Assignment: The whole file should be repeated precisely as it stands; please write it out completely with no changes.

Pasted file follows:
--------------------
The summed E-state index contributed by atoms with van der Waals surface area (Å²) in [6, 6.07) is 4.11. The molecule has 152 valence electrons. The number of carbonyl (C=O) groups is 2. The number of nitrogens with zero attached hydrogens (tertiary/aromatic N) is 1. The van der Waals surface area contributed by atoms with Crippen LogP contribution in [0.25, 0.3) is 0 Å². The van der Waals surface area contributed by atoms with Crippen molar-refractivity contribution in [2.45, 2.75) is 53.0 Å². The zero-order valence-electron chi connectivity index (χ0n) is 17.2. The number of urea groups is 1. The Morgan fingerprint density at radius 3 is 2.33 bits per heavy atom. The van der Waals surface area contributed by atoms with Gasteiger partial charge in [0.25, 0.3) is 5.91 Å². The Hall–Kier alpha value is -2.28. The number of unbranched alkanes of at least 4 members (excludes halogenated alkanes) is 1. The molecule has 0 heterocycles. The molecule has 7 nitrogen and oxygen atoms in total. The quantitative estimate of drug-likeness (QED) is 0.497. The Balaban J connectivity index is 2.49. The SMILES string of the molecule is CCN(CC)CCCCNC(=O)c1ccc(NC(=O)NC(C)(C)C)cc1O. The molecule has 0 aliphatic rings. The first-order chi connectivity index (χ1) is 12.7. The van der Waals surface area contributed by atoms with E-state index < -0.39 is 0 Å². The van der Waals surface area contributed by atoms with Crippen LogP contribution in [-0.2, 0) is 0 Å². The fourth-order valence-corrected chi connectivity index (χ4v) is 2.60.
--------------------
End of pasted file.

The summed E-state index contributed by atoms with van der Waals surface area (Å²) in [6, 6.07) is 4.11. The molecule has 152 valence electrons. The number of carbonyl (C=O) groups is 2. The number of nitrogens with zero attached hydrogens (tertiary/aromatic N) is 1. The van der Waals surface area contributed by atoms with Crippen LogP contribution in [0.25, 0.3) is 0 Å². The van der Waals surface area contributed by atoms with Crippen molar-refractivity contribution in [2.45, 2.75) is 53.0 Å². The zero-order valence-electron chi connectivity index (χ0n) is 17.2. The number of urea groups is 1. The Morgan fingerprint density at radius 3 is 2.33 bits per heavy atom. The van der Waals surface area contributed by atoms with Gasteiger partial charge in [0.25, 0.3) is 5.91 Å². The Hall–Kier alpha value is -2.28. The number of unbranched alkanes of at least 4 members (excludes halogenated alkanes) is 1. The molecule has 0 heterocycles. The molecule has 7 nitrogen and oxygen atoms in total. The quantitative estimate of drug-likeness (QED) is 0.497. The Balaban J connectivity index is 2.49. The SMILES string of the molecule is CCN(CC)CCCCNC(=O)c1ccc(NC(=O)NC(C)(C)C)cc1O. The molecule has 0 aliphatic rings. The first-order chi connectivity index (χ1) is 12.7. The van der Waals surface area contributed by atoms with E-state index < -0.39 is 0 Å². The van der Waals surface area contributed by atoms with Crippen LogP contribution in [-0.2, 0) is 0 Å². The fourth-order valence-corrected chi connectivity index (χ4v) is 2.60.